Oecophylla smaragdina: Weaver ants


^ Oecophylla smaragdinaWorking together to start building a new nest! 

Oecophylla smaragdina [common names include weaver ant, green ant, green tree ant, and orange gaster] is a species of arboreal ant found in Asia and Australia. They make nests in trees made of leaves stitched together using the silk produced by their larvae.

Weaver ants may be red or green. In Malaysia they are sometimes mistakenly labelled “fire ants” because a colloquial name in Malay is semut api.

The larvae and pupae are collected and processed into bird food, fish bait and in the production of traditional medicines in Thailand and Indonesia.


Weaver ants or Green ants [genus Oecophylla] are eusocial insects of the family Formicidae. Weaver ants are obligately arboreal and are known for their unique nest building behavior where workers construct nests by weaving together leaves using larval silk. Colonies can be extremely large consisting of more than a hundred nests spanning numerous trees and contain more than half a million workers.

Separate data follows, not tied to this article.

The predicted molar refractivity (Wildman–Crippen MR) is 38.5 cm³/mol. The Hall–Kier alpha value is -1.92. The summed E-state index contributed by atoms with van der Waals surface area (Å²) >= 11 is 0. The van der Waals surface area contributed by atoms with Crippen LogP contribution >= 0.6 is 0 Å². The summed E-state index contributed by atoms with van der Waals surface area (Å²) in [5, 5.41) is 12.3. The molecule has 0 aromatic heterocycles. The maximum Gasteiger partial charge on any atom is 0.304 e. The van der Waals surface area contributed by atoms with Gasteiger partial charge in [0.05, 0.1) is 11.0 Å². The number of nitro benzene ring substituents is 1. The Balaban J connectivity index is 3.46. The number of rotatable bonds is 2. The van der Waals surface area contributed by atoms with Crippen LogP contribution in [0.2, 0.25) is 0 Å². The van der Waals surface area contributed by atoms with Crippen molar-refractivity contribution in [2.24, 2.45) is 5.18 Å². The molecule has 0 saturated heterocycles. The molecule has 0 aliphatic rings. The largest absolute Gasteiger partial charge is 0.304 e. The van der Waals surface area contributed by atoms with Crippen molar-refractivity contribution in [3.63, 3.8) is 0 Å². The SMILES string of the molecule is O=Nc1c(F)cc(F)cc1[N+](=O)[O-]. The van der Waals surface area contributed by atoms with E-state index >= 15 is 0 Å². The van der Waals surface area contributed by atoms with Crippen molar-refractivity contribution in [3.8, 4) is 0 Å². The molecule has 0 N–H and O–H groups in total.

Oecophylla weaver ants vary in color from reddish to yellowish brown dependent on the species. Oecophylla smaragdina found in Australia often have bright green gasters. These ants are highly territorial and workers aggressively defend their territories against intruders. Because of their aggressive behavior, weaver ants are sometime used by indigenous farmers, particularly in southeast Asia, as natural biocontrol agents against agricultural pests. Although Oecophylla weaver ants lack a functional sting they can inflict painful bites and often spray formic acid directly at the bite wound resulting in intense discomfort.

The weaver ants belong to the ant genus Oecophylla [subfamily Formicinae] which contains two closely related living species: Oecophylla longinoda found in Sub-Saharan Africa and Oecophylla smaragdina found in southern India, Southeast Asia, and Australia. The weaver ant genus Oecophylla is relatively old, and 15 fossil species have been found from the Eocene to Miocene deposits.

Photos: Pulau UbinSingapore, 20130706

Source: Wikipedia


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